The decisions we make as part of health care — like which treatment to try, or whether to have a certain test — are very personal. Yet recent studies show that doctors make most decisions about patients’ health care, not patients themselves. Hmm.
That’s why we’re talking about shared decision making this week — and (you guessed it) how health literacy fits into the mix.
The idea behind shared decision making is that the patient’s opinion is just as important as the doctor’s. Specifically, shared decision making holds that:
- Patients are the experts about their bodies
- Doctors and patients should discuss options together, including the risks and benefits
- Patients’ preferences, beliefs, and values must be part of the equation
Shared decision making only works when patients understand the choices available to them. That’s why we ❤︎ decision aids — tools that explain the options as well as the benefits, risks, and costs. Some decision aids are web-based tools, while others are printable handouts.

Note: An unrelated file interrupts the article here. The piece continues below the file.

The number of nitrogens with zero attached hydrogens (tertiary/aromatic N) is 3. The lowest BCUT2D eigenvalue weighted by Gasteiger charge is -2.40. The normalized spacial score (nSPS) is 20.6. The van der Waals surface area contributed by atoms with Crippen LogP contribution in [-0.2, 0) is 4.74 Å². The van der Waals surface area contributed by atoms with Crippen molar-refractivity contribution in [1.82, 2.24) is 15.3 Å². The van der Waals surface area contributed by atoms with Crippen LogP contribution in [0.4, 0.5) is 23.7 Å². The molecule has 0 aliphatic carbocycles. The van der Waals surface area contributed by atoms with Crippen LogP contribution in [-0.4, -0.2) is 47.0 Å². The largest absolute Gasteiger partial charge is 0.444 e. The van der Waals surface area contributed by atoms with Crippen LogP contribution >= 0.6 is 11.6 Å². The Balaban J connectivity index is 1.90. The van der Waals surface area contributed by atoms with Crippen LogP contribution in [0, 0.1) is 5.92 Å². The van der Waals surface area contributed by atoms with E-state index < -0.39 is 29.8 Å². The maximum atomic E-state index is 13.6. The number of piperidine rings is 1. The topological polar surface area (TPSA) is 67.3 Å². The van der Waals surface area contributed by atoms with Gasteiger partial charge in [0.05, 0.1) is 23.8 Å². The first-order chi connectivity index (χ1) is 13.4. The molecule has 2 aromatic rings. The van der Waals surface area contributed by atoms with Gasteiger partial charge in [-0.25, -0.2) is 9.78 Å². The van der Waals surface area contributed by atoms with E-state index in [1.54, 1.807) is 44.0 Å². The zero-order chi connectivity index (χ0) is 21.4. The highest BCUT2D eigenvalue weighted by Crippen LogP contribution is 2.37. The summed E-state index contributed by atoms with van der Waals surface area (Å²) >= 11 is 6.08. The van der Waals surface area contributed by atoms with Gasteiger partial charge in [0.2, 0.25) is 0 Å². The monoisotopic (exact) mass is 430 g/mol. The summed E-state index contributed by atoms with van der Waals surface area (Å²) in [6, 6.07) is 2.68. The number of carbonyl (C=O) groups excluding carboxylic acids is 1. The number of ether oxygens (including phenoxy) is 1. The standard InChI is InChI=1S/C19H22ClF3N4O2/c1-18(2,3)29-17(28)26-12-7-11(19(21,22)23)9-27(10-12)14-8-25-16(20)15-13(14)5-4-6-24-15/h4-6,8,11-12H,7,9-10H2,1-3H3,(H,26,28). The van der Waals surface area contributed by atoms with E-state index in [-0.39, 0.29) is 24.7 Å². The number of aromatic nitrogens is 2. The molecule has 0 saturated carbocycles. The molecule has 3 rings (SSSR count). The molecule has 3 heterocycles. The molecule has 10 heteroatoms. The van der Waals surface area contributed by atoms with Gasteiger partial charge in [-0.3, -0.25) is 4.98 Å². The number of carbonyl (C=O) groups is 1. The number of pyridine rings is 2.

This will come as no surprise, dear readers, but creating decision aids that are written and designed with your audience in mind can go a long way toward supporting shared decision making.
Here are a few particulars to keep in mind when you’re creating a decision aid:
- Write in a conversational tone
- Support your content with graphics (consider mainly visual tools for people with very limited literacy skills)
- Translate content into patients’ languages
- Test, test, test — even if informally — with your audience
The bottom line: It’s best when patients and doctors are partners in health care — and plain language decision aids can help make that happen.
Browse recent posts